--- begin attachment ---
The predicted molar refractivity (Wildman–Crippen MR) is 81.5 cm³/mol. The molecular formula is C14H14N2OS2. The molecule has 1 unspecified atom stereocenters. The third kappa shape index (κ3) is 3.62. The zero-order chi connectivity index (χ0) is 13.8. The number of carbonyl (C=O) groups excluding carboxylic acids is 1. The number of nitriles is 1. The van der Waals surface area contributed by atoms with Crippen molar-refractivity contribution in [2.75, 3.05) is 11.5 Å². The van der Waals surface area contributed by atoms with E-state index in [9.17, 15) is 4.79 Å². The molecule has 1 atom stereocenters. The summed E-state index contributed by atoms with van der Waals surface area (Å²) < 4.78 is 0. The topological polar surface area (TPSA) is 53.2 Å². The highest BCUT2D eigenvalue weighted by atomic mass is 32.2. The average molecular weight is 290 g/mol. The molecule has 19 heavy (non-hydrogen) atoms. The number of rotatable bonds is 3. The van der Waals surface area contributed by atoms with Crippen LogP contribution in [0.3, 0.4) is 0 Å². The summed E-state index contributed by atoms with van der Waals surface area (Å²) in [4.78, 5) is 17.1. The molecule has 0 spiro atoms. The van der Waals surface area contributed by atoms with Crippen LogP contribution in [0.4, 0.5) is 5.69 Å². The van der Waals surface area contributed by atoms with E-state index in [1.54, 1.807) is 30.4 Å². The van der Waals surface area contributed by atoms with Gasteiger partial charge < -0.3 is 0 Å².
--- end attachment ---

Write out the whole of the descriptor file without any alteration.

The predicted molar refractivity (Wildman–Crippen MR) is 81.5 cm³/mol. The molecular formula is C14H14N2OS2. The molecule has 1 unspecified atom stereocenters. The third kappa shape index (κ3) is 3.62. The zero-order chi connectivity index (χ0) is 13.8. The number of carbonyl (C=O) groups excluding carboxylic acids is 1. The number of nitriles is 1. The van der Waals surface area contributed by atoms with Crippen molar-refractivity contribution in [2.75, 3.05) is 11.5 Å². The van der Waals surface area contributed by atoms with E-state index in [9.17, 15) is 4.79 Å². The molecule has 1 atom stereocenters. The summed E-state index contributed by atoms with van der Waals surface area (Å²) < 4.78 is 0. The topological polar surface area (TPSA) is 53.2 Å². The highest BCUT2D eigenvalue weighted by atomic mass is 32.2. The average molecular weight is 290 g/mol. The molecule has 19 heavy (non-hydrogen) atoms. The number of rotatable bonds is 3. The van der Waals surface area contributed by atoms with Crippen LogP contribution in [0.3, 0.4) is 0 Å². The summed E-state index contributed by atoms with van der Waals surface area (Å²) in [4.78, 5) is 17.1. The molecule has 0 spiro atoms. The van der Waals surface area contributed by atoms with Crippen LogP contribution in [0.4, 0.5) is 5.69 Å². The van der Waals surface area contributed by atoms with E-state index in [1.54, 1.807) is 30.4 Å². The van der Waals surface area contributed by atoms with Gasteiger partial charge < -0.3 is 0 Å².